either direct or inferential allegations respecting all the material elements necessary to sustain
recovery under some viable legal theory.” Id. at 562 (quoted case omitted). This standard “simply
calls for enough fact to raise a reasonable expectation that discovery will reveal evidence of [the
claim or element].” Id. at 556.
On a motion to dismiss, the Court accepts as true all of the factual allegations contained in
the complaint, even if it appears that “actual proof of those facts is improbable,” Twombly, 550 U.S.
at 556, and reviews the complaint to determine whether its allegations show that the pleader is
entitled to relief. Id; Fed. R. Civ. P. 8(a)(2). Materials attached to the complaint as exhibits may
be considered in construing the sufficiency of the complaint. Morton v. Becker, 793 F.2d 185, 187
(8th Cir. 1986).
In this case, plaintiff is proceeding without the assistance of counsel. Pro se pleadings are
to be liberally construed and are held to less stringent standards than those drafted by an attorney.
Smith v. St. Bernards Reg’l Med. Ctr., 19 F.3d 1254, 1255 (8th Cir. 1994). Nevertheless, pro se
pleadings must not be conclusory and must state sufficient facts which, when taken as true, support
the claims advanced. Stone v. Harry, 364 F.3d 912, 914 (8th Cir. 2004). The Court “will not supply
additional facts, nor will [it] construct a legal theory for plaintiff that assumes facts that have not
been pleaded.” Id. (quoting Dunn v. White, 880 F.2d 1188, 1197 (10th Cir. 1989)).
III. Allegations in the Complaint
Plaintiff makes the following allegations in his Complaint:
Plaintiff is a former professional baseball player. He has worked as a professional hitting
instructor, and in 2016 he became a self-employed sports agent and formed Team Pujols Sports &
Entertainment LLC. Albert Pujols, a professional baseball player, is the Founder and Chairman of
the Pujols Family Foundation. Deidre Pujols, Albert’s wife, is the President of the Pujols Family
Foundation. The Pujols Family Foundation is a not-for-profit that was organized to benefit people
with Down syndrome, disabilities, or life-threatening illnesses, as well as children and families
living in poverty in the Dominican Republic.
On November 9, 2007, plaintiff was a passenger in a vehicle driven by his brother, Wilfredo
Pujols. Wilfredo Pujols was under the influence of drugs and alcohol, and while he was being
pursued by law enforcement, Wilfredo Pujols’s vehicle struck Christopher Cooper, who died that
night due to blunt force trauma. Wilfredo Pujols was charged with multiple felonies, including
second degree murder. Plaintiff alleges in his Complaint that he attempted to stop his brother, and
he was not charged with any crime related to the incident.
On December 6, 2007, the mother of Christopher Cooper wrote an email to the Pujols Family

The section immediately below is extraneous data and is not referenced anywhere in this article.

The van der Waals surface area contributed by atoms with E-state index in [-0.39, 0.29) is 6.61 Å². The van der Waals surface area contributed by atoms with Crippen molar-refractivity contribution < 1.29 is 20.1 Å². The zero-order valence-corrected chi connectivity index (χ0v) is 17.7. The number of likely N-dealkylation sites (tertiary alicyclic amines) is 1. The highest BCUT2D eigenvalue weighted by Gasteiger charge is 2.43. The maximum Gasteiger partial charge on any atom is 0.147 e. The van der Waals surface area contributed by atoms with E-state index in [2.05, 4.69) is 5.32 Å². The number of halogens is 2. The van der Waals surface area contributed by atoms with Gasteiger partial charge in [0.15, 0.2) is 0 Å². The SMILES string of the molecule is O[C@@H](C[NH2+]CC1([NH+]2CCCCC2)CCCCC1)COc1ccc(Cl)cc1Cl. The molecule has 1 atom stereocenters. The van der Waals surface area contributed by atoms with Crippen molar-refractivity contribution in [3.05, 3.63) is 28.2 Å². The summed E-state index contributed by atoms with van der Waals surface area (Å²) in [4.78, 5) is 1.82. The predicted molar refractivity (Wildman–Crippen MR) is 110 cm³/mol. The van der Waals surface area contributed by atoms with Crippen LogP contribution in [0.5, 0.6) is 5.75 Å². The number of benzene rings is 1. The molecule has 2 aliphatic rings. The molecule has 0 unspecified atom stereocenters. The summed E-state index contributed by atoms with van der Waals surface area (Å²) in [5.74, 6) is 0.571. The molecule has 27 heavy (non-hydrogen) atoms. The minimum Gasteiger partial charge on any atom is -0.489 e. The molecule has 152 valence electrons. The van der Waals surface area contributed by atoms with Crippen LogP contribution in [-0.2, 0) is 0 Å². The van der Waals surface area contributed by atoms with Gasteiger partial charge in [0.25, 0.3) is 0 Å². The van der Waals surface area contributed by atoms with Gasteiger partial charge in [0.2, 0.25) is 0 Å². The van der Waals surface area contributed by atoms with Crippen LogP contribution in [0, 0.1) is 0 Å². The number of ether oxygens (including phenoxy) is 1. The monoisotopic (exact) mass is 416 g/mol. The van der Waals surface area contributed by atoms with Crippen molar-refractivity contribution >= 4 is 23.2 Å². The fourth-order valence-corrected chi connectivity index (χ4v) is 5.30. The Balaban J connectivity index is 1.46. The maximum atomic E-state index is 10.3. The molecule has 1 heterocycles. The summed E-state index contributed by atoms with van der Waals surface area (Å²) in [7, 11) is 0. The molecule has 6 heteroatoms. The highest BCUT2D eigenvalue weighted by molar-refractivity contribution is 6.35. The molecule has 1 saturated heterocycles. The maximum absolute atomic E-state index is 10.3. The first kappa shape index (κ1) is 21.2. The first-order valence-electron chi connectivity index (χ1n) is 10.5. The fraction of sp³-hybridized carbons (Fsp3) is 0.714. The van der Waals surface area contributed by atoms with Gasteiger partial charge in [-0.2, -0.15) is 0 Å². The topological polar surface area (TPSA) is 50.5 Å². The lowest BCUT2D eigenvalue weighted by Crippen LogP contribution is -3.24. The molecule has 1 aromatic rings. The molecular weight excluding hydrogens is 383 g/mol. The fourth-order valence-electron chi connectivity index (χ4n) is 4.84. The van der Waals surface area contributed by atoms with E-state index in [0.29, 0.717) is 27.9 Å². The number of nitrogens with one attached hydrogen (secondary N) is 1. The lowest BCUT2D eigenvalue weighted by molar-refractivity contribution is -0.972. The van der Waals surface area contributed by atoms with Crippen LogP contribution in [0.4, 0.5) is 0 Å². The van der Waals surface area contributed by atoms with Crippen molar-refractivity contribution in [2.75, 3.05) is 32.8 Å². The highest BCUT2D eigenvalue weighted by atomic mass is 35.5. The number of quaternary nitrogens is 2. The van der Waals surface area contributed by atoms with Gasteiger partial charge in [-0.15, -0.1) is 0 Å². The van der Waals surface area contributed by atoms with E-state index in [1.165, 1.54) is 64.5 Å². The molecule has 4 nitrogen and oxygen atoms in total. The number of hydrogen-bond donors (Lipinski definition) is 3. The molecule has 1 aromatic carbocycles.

Foundation directed to Albert Pujols. She states in her email that her son “was murdered by your
cousins, Wilfredo and Wilfrido Pujols on November 8, 2007.”3 Doc. 22, Ex. A. Ms. Cooper wrote:
I will promise you, I will do everything in my power to see to it that Wilfredo Pujols
spends as many years as possible in a jail cell, denied the joy of raising his own
child. Your money and fame will not buy his freedom or absolve him of murder, the
murder of our most precious son, Christopher. We will always fight to see to it that
he suffers for as long as a murder conviction allows. For as long as I live, I will be
deprived of the love and company of my baby, and your cousin will pay, I swear it
on the life and death of my child.
A response was sent from the email address Info@PujolsFamilyFoundation.org, which was
electronically signed by Deidre Pujols and dated December 7, 2007 (the “2007 Email”). The 2007
Email states in full:
Let me start off by telling you how sorry I am about the loss of your son’s life. It is
with regret that I didn’t send you a letter that I had written in the days following the
tragedy. I can’t even pretend to know the measure of emotions that your family will
ever go through. It is most unfortunate that my husband has become connected to
this event because he is well known. We have never had a close relationship to these
young men. My husband and I have a close relationship with God and through His
Son, Jesus Christ, we have learned through Scripture what kind of character that we
want to be accountable to. Let me assure you that in no way would we support these
young men financially, legally or in any other means. It is an awfully bold
There is a discrepancy in the date. Plaintiff alleges in the body of the Complaint that
Christopher Cooper died on November 9, 2007. Doc. 22 at 5. Ms. Cooper states in her email that
her son died on November 8, 2007. Doc. 22, Ex. A.
assumption to make that my husband or I would support something so heinous
without knowing anything about us. If you take a closer look at our website you will
see that we represent and are ambassadors to our faith, our families and others.
These two young men have ruined many lives. I pray that our court system will
serve them justly. I pray that God will continue to provide the strength that your
Doc. 22, Exs. B and C.
Plaintiff alleges that he was not told about these emails. He maintains that the statements
in the 2007 Email are false in that the email was published “well after the Plaintiff was cleared of
any wrongdoing in connection to the death of [Ms. Cooper]’s son. On or around December 7, 2007,
it was common knowledge that the Plaintiff was not charged or held responsible in any way for the